Robert Durst denies killing his friend in murder trial testimony

Six years after his arrest, Robert Durst takes the stand in L.A. murder trial

Robert Durst took the stand at his California murder trial Monday and immediately denied killing his best friend, who prosecutors say was about to reveal to investigators his involvement in the 1982 disappearance of his wife.

“Bob, did you kill Susan Berman?” Durst’s attorney Dick DeGuerin said to open the testimony of the 78-year-old New York real estate heir.

“No,” Durst answered.

“Do you know who did?” DeGuerin asked.

“No, I do not,” answered Durst, who struggled to hear, strained to speak and appeared extremely frail as he sat in a wheelchair instead of a witness chair.

During his first hour on the stand, Durst went on to recount his childhood, including his mother’s death at the family estate when he was 7 years old and the fact that he blamed his father for her passing.

“I did not see whether she jumped or fell … I saw her on the roof. I waved at Mommy on the roof,” he said. “Then, I was walked to my bedroom and shortly thereafter, I heard my father yell.”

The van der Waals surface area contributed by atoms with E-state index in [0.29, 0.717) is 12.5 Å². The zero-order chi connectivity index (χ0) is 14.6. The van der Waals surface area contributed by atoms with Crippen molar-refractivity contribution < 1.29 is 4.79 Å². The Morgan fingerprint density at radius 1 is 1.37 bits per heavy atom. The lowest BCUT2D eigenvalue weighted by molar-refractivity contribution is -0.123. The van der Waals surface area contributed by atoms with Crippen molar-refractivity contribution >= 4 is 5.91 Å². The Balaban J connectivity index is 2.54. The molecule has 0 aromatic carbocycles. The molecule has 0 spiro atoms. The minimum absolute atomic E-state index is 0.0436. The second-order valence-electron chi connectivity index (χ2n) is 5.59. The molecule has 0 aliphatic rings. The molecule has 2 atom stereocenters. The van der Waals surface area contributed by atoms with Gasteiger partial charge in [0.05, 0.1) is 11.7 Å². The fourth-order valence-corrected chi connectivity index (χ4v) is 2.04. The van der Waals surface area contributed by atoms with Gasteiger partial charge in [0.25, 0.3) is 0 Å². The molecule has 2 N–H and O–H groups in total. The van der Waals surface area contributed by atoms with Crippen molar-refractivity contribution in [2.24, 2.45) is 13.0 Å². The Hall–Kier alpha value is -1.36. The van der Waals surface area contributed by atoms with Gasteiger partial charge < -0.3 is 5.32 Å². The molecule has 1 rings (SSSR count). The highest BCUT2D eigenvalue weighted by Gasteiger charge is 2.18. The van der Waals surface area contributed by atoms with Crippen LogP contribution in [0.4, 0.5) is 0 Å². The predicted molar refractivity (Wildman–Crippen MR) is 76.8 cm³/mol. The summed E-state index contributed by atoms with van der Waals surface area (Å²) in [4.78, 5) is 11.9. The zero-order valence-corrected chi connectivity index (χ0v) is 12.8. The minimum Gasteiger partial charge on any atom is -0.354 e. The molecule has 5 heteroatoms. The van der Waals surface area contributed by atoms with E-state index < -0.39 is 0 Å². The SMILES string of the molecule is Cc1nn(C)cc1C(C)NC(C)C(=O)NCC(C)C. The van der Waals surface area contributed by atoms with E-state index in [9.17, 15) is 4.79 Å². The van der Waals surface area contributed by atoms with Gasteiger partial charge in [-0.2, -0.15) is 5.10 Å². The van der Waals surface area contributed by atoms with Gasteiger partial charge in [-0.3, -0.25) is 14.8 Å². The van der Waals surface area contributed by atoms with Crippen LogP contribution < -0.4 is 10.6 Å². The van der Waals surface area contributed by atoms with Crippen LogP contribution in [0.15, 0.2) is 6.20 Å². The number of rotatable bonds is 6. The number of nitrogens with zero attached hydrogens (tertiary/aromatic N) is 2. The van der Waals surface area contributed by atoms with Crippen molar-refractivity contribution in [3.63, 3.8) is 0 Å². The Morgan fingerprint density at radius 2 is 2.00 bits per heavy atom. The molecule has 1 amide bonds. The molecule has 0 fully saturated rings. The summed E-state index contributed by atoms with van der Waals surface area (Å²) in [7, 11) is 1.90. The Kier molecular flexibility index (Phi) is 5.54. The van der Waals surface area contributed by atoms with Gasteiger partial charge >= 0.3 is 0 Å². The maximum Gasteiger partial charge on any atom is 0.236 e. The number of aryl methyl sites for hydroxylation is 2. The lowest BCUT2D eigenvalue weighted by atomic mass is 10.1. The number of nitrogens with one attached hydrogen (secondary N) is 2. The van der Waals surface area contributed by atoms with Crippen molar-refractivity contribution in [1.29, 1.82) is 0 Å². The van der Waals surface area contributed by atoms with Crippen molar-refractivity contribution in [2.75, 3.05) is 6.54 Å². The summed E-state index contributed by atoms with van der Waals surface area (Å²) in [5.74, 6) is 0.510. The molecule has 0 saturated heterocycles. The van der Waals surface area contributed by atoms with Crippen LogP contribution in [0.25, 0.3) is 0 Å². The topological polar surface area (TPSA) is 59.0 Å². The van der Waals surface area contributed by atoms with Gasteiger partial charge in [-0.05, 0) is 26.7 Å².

Durst’s often rambling answers prompted repeated objections from Deputy Dist. Atty. John Lewin, who questioned the relevance of Durst’s childhood to the trial.

Berman was shot in the back of the head and killed in 2000 in her Los Angeles home. She had been Durst’s best friend for decades and acted as his de facto spokesman after the disappearance of his wife, Kathie, who was later declared dead, though no body was found.

Durst also described meeting Berman, a mobster’s daughter who grew up in Las Vegas, when both were in graduate school at the University of California, Los Angeles in the 1960s. He said the two struck up a close, decades-long friendship.

“We both had trust funds,” Durst said.

The questioning had not yet addressed Kathie Durst’s disappearance or the details of Berman’s death when court ended for the day. Durst is set return to the stand Wednesday.

Durst, who has bladder cancer and several other ailments that he listed from the stand, wore the brown jail attire he’s had on in court for the past few weeks of the trial. His attorneys said he’s been unable to stand to put on a suit.

He struggled to hear both the clerk when he was sworn in and DeGuerin as he asked questions, using a tablet that showed a live transcription to help him understand.

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